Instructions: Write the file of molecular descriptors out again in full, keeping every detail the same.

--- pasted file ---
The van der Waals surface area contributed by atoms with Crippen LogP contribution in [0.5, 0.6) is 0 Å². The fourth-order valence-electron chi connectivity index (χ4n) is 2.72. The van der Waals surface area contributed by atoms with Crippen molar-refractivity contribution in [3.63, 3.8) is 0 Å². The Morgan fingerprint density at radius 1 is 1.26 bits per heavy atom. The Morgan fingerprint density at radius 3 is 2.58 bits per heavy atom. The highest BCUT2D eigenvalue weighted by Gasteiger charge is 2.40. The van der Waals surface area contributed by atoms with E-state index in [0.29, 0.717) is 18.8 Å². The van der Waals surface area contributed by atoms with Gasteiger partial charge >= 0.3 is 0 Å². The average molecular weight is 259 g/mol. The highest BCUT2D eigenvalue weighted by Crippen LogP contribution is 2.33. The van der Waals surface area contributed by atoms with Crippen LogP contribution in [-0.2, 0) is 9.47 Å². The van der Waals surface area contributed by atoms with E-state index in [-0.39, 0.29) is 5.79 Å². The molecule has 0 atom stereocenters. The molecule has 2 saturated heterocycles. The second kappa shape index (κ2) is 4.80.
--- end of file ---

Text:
The van der Waals surface area contributed by atoms with Crippen LogP contribution in [0.5, 0.6) is 0 Å². The fourth-order valence-electron chi connectivity index (χ4n) is 2.72. The van der Waals surface area contributed by atoms with Crippen molar-refractivity contribution in [3.63, 3.8) is 0 Å². The Morgan fingerprint density at radius 1 is 1.26 bits per heavy atom. The Morgan fingerprint density at radius 3 is 2.58 bits per heavy atom. The highest BCUT2D eigenvalue weighted by Gasteiger charge is 2.40. The van der Waals surface area contributed by atoms with E-state index in [0.29, 0.717) is 18.8 Å². The van der Waals surface area contributed by atoms with Gasteiger partial charge >= 0.3 is 0 Å². The average molecular weight is 259 g/mol. The highest BCUT2D eigenvalue weighted by Crippen LogP contribution is 2.33. The van der Waals surface area contributed by atoms with Crippen LogP contribution in [-0.2, 0) is 9.47 Å². The van der Waals surface area contributed by atoms with E-state index in [-0.39, 0.29) is 5.79 Å². The molecule has 0 atom stereocenters. The molecule has 2 saturated heterocycles. The second kappa shape index (κ2) is 4.80.